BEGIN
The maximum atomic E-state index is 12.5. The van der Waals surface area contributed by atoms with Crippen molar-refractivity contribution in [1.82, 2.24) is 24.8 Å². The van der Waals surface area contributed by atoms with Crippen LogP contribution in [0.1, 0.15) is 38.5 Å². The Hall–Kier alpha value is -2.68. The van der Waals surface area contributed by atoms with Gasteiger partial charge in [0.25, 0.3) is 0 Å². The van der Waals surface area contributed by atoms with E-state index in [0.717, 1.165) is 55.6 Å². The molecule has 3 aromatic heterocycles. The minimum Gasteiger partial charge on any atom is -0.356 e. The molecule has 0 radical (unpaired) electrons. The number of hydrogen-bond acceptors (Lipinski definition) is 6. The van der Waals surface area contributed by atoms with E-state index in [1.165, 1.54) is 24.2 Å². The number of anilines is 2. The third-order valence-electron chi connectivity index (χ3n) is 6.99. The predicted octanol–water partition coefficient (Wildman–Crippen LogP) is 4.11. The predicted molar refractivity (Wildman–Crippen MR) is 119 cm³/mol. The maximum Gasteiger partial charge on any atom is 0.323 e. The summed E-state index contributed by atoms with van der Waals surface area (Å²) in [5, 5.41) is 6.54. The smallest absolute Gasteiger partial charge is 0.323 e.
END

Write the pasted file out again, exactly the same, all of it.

The maximum atomic E-state index is 12.5. The van der Waals surface area contributed by atoms with Crippen molar-refractivity contribution in [1.82, 2.24) is 24.8 Å². The van der Waals surface area contributed by atoms with Crippen LogP contribution in [0.1, 0.15) is 38.5 Å². The Hall–Kier alpha value is -2.68. The van der Waals surface area contributed by atoms with Gasteiger partial charge in [0.25, 0.3) is 0 Å². The van der Waals surface area contributed by atoms with E-state index in [0.717, 1.165) is 55.6 Å². The molecule has 3 aromatic heterocycles. The minimum Gasteiger partial charge on any atom is -0.356 e. The molecule has 0 radical (unpaired) electrons. The number of hydrogen-bond acceptors (Lipinski definition) is 6. The van der Waals surface area contributed by atoms with E-state index in [1.165, 1.54) is 24.2 Å². The number of anilines is 2. The third-order valence-electron chi connectivity index (χ3n) is 6.99. The predicted octanol–water partition coefficient (Wildman–Crippen LogP) is 4.11. The predicted molar refractivity (Wildman–Crippen MR) is 119 cm³/mol. The maximum Gasteiger partial charge on any atom is 0.323 e. The summed E-state index contributed by atoms with van der Waals surface area (Å²) in [5, 5.41) is 6.54. The smallest absolute Gasteiger partial charge is 0.323 e.